Consumer wearables manufacturers now have a special interest in greater personalization of the final product because they want to increase brand loyalty and build stronger relationships with their customers. These same manufacturers look for ever more affordable solutions at the same time. Both of these problems have been addressed by 3D printing, which offers scalable, cost-effective solutions with a level of customization and material characteristics unmatched by conventional manufacturing techniques.
The wearables industry has seen some exciting new innovations thanks to additive manufacturing, and AM techniques—especially when used in conjunction with other manufacturing processes—are unavoidably becoming a staple for consumer brands. Here are a few of the most fascinating applications of AM in the wearables space.
Footwear is a notable application of 3D printing in the consumer world. The huge market for footwear is one place where additive manufacturing best utilizes the benefit of highly customized and specialized design. Launching TripleCell, a platform for shoes with 3D printed components, is a joint venture between shoe manufacturer New Balance and 3D printer manufacturer Formlabs. In comparison to foam or other SLA-produced shoebeds, their ground-breaking Rebound Resin (used for the shoebed and printed through stereolithography) took advantage of its properties to provide a higher energy return, tear strength, and elongation.
Utilizing environmentally sound materials in the production of shoes is another advantage of 3D printing technology. The technology is promising for a market that is becoming more environmentally conscious because the resin used in Adidas® and Carbon®'s 4DFWD Running Shoe (shown above) is composed of 50% recycled and 39% biologically-based materials with less waste than subtractive manufacturing techniques.
The bike helmet is another instance of a wearable consumer product where an AM process has succeeded. A protective headpiece must have both high durability and low weight, which also happen to be characteristics of the polyamide material that can be used in the selective laser sintering (SLS) procedure.
One such London-based company is Hexr, which developed a polyamide honeycomb structure for its helmets using SLS technology. Co-founder Jamie Cook emphasized that this method was "the only way to make a curved honeycomb structure without distorting the mechanical properties." The final product, shown above, is a helmet with a lighter frame and greater durability than the competition (Hexr claims it is 26% safer than conventional foam helmets).
The use of additive manufacturing has many advantages beyond just personalization; it is now indispensable for rapid prototyping. A process that would have been prohibitively expensive using conventional moulding methods, the French fashion house Chanel began its ten-year quest to develop the most absorbent mascara brush by iterating over 100 prototypes (see our article on rival L'Oréal's prototyping advantages here: How L'Oréal Accelerates Time to Market with 3D Printing and AMFG's MES and Workflow Software).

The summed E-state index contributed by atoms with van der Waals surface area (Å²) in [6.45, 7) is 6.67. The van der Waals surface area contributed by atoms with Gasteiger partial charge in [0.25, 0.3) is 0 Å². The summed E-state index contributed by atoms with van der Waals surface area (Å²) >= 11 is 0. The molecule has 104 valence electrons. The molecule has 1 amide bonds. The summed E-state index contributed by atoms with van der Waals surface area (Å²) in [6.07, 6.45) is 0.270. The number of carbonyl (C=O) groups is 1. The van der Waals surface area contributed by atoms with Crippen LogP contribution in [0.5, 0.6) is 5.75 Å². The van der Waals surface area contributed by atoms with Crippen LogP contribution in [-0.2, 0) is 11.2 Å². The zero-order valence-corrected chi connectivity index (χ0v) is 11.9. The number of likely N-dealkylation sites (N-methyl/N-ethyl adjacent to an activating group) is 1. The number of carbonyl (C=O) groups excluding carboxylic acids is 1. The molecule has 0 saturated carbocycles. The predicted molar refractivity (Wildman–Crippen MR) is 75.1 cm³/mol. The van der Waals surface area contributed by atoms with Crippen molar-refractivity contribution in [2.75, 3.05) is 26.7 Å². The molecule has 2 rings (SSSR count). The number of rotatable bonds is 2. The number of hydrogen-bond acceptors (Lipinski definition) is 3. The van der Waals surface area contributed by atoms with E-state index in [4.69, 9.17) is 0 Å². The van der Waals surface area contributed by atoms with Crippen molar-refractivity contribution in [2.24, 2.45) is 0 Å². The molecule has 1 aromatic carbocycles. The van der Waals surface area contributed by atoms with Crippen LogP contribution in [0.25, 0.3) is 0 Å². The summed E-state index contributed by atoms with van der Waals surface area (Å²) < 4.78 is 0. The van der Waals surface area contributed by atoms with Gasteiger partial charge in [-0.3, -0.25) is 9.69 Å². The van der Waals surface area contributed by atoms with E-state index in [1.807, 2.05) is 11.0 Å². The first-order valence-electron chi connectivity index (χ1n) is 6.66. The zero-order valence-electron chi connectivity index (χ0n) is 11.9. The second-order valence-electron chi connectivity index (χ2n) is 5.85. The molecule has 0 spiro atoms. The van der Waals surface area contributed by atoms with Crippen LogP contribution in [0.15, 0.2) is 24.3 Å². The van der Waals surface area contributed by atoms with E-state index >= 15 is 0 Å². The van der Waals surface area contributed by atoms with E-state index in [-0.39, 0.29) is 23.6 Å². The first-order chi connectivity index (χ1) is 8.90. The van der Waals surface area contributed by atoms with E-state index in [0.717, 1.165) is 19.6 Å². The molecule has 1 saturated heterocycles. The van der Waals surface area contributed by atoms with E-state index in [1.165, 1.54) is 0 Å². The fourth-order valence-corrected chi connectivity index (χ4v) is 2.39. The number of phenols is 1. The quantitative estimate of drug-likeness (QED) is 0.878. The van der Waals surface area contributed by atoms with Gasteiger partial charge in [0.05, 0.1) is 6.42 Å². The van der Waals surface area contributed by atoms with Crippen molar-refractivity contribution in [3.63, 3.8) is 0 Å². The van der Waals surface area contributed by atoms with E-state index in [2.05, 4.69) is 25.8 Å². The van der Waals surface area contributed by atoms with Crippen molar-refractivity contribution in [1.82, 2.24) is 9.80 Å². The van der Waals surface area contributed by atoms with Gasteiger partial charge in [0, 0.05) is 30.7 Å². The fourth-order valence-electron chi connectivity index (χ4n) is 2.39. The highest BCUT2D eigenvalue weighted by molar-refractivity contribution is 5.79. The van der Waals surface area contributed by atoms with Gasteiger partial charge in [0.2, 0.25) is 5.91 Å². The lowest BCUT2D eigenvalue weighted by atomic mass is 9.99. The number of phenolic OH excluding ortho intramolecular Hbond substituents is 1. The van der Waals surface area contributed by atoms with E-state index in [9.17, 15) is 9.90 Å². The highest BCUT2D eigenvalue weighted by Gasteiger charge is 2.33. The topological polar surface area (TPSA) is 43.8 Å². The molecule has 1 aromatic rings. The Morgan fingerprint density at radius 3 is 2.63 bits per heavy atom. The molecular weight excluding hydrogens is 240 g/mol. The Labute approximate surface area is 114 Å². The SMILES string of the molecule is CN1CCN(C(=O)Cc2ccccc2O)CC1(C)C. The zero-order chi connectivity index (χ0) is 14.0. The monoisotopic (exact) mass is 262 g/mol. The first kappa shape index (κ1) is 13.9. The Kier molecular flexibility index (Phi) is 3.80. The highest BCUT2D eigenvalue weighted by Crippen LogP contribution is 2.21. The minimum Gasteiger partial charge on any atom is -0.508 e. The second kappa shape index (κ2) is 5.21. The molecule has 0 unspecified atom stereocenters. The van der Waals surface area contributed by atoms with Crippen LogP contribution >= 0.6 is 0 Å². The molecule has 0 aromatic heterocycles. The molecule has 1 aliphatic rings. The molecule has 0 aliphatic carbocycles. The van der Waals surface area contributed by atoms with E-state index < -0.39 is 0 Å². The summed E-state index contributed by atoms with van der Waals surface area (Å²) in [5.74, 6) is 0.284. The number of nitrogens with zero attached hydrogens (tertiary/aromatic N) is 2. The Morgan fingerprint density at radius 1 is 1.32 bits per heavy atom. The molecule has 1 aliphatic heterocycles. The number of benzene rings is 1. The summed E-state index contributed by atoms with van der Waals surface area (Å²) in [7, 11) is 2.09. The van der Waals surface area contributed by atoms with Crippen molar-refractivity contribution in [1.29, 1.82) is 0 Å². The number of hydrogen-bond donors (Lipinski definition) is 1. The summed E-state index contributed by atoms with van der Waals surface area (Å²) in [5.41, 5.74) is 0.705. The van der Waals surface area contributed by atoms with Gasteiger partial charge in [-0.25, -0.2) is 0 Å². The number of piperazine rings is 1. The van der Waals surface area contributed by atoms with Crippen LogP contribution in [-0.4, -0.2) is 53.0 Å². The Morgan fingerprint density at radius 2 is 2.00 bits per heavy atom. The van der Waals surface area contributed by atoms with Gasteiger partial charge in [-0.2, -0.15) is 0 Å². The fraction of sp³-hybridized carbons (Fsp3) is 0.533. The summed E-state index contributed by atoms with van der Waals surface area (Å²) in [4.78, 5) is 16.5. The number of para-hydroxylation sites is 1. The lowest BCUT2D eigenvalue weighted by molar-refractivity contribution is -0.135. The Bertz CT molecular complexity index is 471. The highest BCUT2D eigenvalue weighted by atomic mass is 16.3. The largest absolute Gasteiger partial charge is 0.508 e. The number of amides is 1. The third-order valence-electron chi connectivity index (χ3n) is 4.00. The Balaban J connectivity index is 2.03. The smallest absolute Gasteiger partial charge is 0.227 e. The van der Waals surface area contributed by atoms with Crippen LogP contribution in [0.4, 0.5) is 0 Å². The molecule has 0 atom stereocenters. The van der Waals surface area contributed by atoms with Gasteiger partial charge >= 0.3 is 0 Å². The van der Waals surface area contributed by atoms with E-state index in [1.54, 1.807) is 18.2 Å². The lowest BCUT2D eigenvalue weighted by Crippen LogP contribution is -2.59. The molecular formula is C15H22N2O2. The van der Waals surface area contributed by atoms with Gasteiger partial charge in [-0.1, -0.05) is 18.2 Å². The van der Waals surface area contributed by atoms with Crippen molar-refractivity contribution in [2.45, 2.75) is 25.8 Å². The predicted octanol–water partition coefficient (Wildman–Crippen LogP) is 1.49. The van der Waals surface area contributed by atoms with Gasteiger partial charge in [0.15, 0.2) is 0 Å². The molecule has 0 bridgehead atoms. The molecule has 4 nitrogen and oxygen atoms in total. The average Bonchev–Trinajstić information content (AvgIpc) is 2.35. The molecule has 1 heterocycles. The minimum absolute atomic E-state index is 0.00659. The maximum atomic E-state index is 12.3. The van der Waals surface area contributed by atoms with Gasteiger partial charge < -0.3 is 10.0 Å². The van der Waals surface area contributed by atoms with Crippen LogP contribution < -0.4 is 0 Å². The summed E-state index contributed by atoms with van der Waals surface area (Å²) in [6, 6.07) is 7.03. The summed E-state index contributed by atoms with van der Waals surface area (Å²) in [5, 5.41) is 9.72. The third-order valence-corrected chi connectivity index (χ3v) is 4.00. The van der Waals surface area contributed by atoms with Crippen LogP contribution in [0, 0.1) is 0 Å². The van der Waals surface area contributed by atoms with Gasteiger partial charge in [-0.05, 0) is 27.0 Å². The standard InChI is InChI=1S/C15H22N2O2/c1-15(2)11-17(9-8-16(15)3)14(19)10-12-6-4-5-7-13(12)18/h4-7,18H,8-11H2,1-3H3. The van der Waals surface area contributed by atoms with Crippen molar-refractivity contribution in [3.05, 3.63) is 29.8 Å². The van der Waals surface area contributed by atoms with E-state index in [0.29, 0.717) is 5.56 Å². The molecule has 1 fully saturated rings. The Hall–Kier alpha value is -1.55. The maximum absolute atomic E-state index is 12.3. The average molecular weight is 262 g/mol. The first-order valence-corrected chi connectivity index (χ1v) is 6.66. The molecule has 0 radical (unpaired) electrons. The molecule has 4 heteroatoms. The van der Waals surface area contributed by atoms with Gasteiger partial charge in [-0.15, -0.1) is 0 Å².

Chanel used the high-accuracy SLS process to create a highly detailed surface with microcavities after finding the ideal design. This allowed for greater mascara absorption and decreased the need for redipping. Additionally, the material's inherent granularity increases surface area and facilitates a wider application of mascara on the eyelashes.
Custom jewelry comes next in the list of consumables. Since the invention of 3D printing as a technology, enthusiasts have produced miniature knickknacks and wearables using various polymers on a small scale. Since then, the procedure has been industrialized, and metal-based additive manufacturing techniques like direct metal laser sintering (DMLS) enable even more individualized metallic jewelry. Human Interface Jewellery, based in New Zealand, makes pieces styled after tech icons out of materials ranging from titanium to 18-karat gold using a combination of 3D printing technologies.
The Foliates series of 18-karat gold rings, created by artist and sculptor Ross Lovegrove using a combination of direct metal laser sintering (DMLS) and non-additive processes like lost-wax casting, were on display.
Eyewear is a product category whose design takes into account each person's individual face shape, making it a perfect fit for a manufacturing method that allows for more customization.
YouMawo, a German eyewear company, uses 3D face geometry scanning to establish extremely individualized parameters that guide the design process. Next, selective laser sintering is used to print the designs. (SLS). Then, before the specifications can be shipped, there are the post-processing, refinement, and assembly phases.
This multi-stage process sheds light on a potential barrier that has hindered the use of additive manufacturing processes in large-scale industrial production: the absence of a streamlined workflow throughout the AM process' various stages and its inability to effectively communicate with other manufacturing technologies. Here, an automated solution like MES from AMFG can help in to improve production efficiency, reduce costs and free up designers and engineers to focus on innovation.
Future-proofing your workflow
Consumer product brands today strive to reduce production costs and increase brand loyalty, while customers expect individualized items that are both affordable and environmentally friendly. While some of the 3D-printed wearables mentioned above are limited-edition luxury items, others, like Chanel's mascara brush, show the potential for mass production. Automation software, like AMFG's MES, is increasingly required as manufacturing processes become more complex in order to optimize production and satisfy consumer demand. To find out how AMFG can help you future-proof your production workflow, schedule a demo.